Author Topic: Social Security Income - Tax Question (While Still Working)  (Read 3423 times)

bdoubleu

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Social Security Income - Tax Question (While Still Working)
« on: February 21, 2015, 06:19:16 AM »
I'm asking this on behalf of my mom.  She is 62, will be 63 this year.  She has always seemed like a person who wanted to work until she couldn't anymore, which seemed reasonable to me since her job is fairly low stress, close to home, and she has been there for ~30 years now (wow!).  She recently expressed interest in either fully retiring or at least cutting back her hours in the next 3-7 years (yay!).  I've been working with her to slowly cut spending and increase savings (very resistant to big changes, but getting more malleable, so we go at her pace).  We've actually made a ton of progress over the last couple years

Not sure if any of this is useful information, but:

Single
She currently makes ~$46,000/year gross.
2014 Taxable Income = $36,000
No state income tax
Trad 401(k) balance = $94,000 (currently working at this company)
Contributes 11% gross income = ~$5000/year (+ 4% employer match) to traditional 401(k)
Trad IRA = $11,000
Roth IRA = $18,000
Cash (money market) = $33,000 (yes, working on getting more of this invested)
Home equity = $120,000
No debt
Net worth (including home equity) = $295,000

Take-home pay (less 11% to 401(k), health/dental, taxes) = $1370/check (biweekly)
Monthly expenses = $1400-$1600/month

Big outflows of money in 2014 - she paid off her car ($16,000) and house ($15,000) balances.  Most of that should be easily redirected toward savings this year.  My (our?) goal for the year for her is to drastically increase 401(k) and/or IRA contributions (401k has great expense ratios [0.04, 0.03 for her current investments] and Vanguard funds available).  Both Trad and Roth IRAs transferred to Vanguard last year.

My biggest question is: if she were to take Social Security now, she would get $1,300/month; at 66, $1660; and 70, $2200. 
1) If she took it now, could she put the equivalent amount of money ($15,600) in her traditional 401(k) and/or trad IRA and avoid taxes on that (for now)?
2) Do you forsee any tax issues (ie bumping to higher bracket) once she hits RMD age?  I'm assuming she would be done working by then, but possibly working part-time.
3) Other (better?) options for her to stop working?  Expenses are a work in progress.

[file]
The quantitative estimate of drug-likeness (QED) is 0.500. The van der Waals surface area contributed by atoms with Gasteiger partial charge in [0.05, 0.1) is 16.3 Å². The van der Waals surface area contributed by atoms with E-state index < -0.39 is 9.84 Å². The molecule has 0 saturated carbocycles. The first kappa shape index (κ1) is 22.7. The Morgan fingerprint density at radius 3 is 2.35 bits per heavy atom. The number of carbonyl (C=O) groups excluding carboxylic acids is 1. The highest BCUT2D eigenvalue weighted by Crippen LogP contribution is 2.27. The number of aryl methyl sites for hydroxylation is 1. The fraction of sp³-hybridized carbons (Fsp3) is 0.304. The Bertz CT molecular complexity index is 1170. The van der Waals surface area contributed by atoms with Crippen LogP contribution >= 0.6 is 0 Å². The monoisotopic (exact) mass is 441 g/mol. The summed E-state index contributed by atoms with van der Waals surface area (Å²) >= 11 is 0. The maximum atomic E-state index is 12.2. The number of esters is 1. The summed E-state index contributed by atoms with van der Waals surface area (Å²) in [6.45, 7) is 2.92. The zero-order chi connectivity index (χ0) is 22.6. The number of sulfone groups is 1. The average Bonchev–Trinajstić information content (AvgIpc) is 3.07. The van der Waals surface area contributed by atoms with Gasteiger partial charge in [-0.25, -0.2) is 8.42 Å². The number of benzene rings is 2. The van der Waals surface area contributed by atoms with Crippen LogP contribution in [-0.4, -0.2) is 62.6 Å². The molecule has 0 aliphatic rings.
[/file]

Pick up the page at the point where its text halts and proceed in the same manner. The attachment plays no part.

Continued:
Feel free to ask other questions, and I can also provide more information if needed.
Thanks!!

Edited to add:
She has been married twice, divorced both times (last time in 1994)
She is in good health, aside from breast cancer (6 years remission), and high blood pressure (controlled with lifestyle/medications). She stays active on a regular basis. One of those people that everyone thinks is at least 10 years younger than she is.  Her dad is still alive at 96 years old, her mom passed after a bad fall when she was maybe 85?  All siblings are alive and healthy, she is the middle of 7.
« Last Edit: February 21, 2015, 07:25:02 AM by bdoubleu »

Earthling

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Re: Social Security Income - Tax Question (While Still Working)
« Reply #1 on: February 21, 2015, 06:30:28 AM »
You are a kind son for helping in this way.

Can you provide two more pieces of information?

(1) Is/was she married, and/or is she a widow?
(2) Is she in good health?

The former bears on potential spousal benefits and the latter bears on the higher lifetime annuity benefit of deferring until she is 70.

bdoubleu

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Re: Social Security Income - Tax Question (While Still Working)
« Reply #2 on: February 21, 2015, 07:25:39 AM »
You are a kind son for helping in this way.

Can you provide two more pieces of information?

(1) Is/was she married, and/or is she a widow?
(2) Is she in good health?

The former bears on potential spousal benefits and the latter bears on the higher lifetime annuity benefit of deferring until she is 70.

Edited OP, see above.

LadyStache

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Re: Social Security Income - Tax Question (While Still Working)
« Reply #3 on: February 21, 2015, 08:14:46 AM »
She might be eligible for spousal benefits if she had been married for at least 10 years (even though she is now divorced).

Retired To Win

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Re: Social Security Income - Tax Question (While Still Working)
« Reply #4 on: February 21, 2015, 08:29:46 AM »
... My biggest question is: if she were to take Social Security now, she would get $1,300/month; at 66, $1660; and 70, $2200. 
1) If she took it now, could she put the equivalent amount of money ($15,600) in her traditional 401(k) and/or trad IRA and avoid taxes on that (for now)?


I am pretty sure the answer is NO.  Contributions to tax-deferred accounts must come from current earned income, i.e. her salary.  Her Social Security payout will be taxed.  How much of it gets taxed will depend on certain individual factors.  Prior to full retirement age, you must also make sure you understand that some part of her SS payout may get forfeited, depending on her earned income for the year.

To make sure she doesn't get a nasty surprise (and to confirm on your own what I am telling you I think I know), better get yourself over to irs.gov and check things out.

Good luck to you and your Mom.

Capsu78